By Gatonye Gathura
Lack of parental support, especially from mothers was the main cause of poor uptake of the first ever free cervical cancer vaccine in Kenya.
A report published on 11th May 2018 shows of the 3,000 girls in the piloting, 63 per cent went for the second dose but only 40 per cent took the third and final dose.
The pilot project was carried out between May 2012 and March 2013 among school girls aged 9 to 14 from primary schools in Eldoret town.
The final report says teachers and parents especially mothers could have done more to support the girls to take the three recommended doses.
Of the 3,000 girls taking part in the pilot, only three had both parents with 2,154 or 72 per cent having a female parent alone while 843 had a male parent only.
The study reports that girls with a male parent only were more likely to take up to the third dose compared to girls with a female parent alone.
“We would have expected higher compliance with girls living with mothers but instead found male parents more likely to have their girls achieving the whole dose,” says the report.
The researchers from Moi University, Eldoret and Ghent University, Belgium, also attribute the low vaccine uptake to poor teacher knowledge and distance to the vaccination center.
The vaccine was offered at the Moi Teaching and Referral Hospital, Eldoret.
Parents, caretakers and teachers, the report says had poor understanding of cervical cancer and linked it with modern lifestyle and wayward sexual behaviour.
Few of the parents, the report says had heard about the vaccination opportunity and felt uncomfortable discussing cervical cancer.
“Teachers needed support from health care workers to address questions from parents and there was distrust towards the vaccine.”
The pilot was supposed to inform policy on the future national roll out of cervical cancer vaccine in Kenya.
Based on the poor turnout in Eldoret, the ministries of health and education in 2013 carried out another pilot in Kitui County.
To overcome the problem of travelling to the health facility experienced in Eldoret, for Kitui it was decided the vaccinations be carried out within the schools.
A report of the Kitui pilot by the Ministry of Health to the donors, Global Alliance for Vaccines and Immunisation (Gavi) showed it to have had huge success reaching more than 86 per cent of the targeted girls.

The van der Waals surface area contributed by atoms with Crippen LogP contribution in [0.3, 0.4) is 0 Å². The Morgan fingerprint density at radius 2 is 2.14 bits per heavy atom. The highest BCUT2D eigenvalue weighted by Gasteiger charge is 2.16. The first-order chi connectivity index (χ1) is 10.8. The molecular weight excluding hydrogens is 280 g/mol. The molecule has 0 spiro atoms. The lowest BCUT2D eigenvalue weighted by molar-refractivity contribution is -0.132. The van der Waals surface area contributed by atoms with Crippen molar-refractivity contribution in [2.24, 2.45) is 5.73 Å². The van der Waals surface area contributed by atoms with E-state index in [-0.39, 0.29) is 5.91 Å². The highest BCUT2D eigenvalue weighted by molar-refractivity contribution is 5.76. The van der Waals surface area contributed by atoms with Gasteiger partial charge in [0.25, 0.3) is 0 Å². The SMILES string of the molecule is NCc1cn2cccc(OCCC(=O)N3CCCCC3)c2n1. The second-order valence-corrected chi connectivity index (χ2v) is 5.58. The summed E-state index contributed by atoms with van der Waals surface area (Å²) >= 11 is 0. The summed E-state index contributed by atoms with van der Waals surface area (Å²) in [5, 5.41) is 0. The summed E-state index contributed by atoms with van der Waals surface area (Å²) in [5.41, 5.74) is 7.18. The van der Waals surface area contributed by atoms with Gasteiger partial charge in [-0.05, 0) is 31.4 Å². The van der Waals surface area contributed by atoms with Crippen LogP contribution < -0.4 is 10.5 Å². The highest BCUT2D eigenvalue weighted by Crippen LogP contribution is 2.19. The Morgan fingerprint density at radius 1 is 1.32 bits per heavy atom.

However, the report had described the cost of reaching each girl in school to be too high and unsustainable for a national roll out.
The compounded cost of delivering the vaccine through schools to each girl was put at Sh 4,600 ($44.77) but described as too much to sustain in a national programme.
“This was deemed as not sustainable if rolled out as a national programme,” the project team wrote to GAVI.
During the International Childhood Cancer Day on February 15 this year, the head of the National Vaccines and Immunisation Programme Dr Collins Tabu, said the national rollout for the cancer vaccine will be done in 2019.
Dr Tabu said the vaccine will target 2.4 million girls aged 9 to 14 countrywide at no cost. This time around the vaccine will be carried out within the schools.
But unlike in Eldoret where the girls were getting three doses the national rollout will involve two doses in a process recommended by the World Health Organisation.
But this has been debatable with arguments that in areas of high malaria and worm infections three doses would offer better protection.
Some facts on cervical cancer
- 530,000 incidents worldwide annually
- 260,000 deaths annually
- 2nd most frequent cancer among women in Kenya.
- 2500 annual incidents in Kenya and about 1500 deaths
- Three vaccines available Gardasil 4, Gardasil 9 and Cervirax
- Fist piloting in Kenya done in Eldoret among 3000 girls in 2011/12
- Second piloting done in Kitui County in 2013 among 20,000 girls
- National roll-out planned for 2019 involving two dose vaccine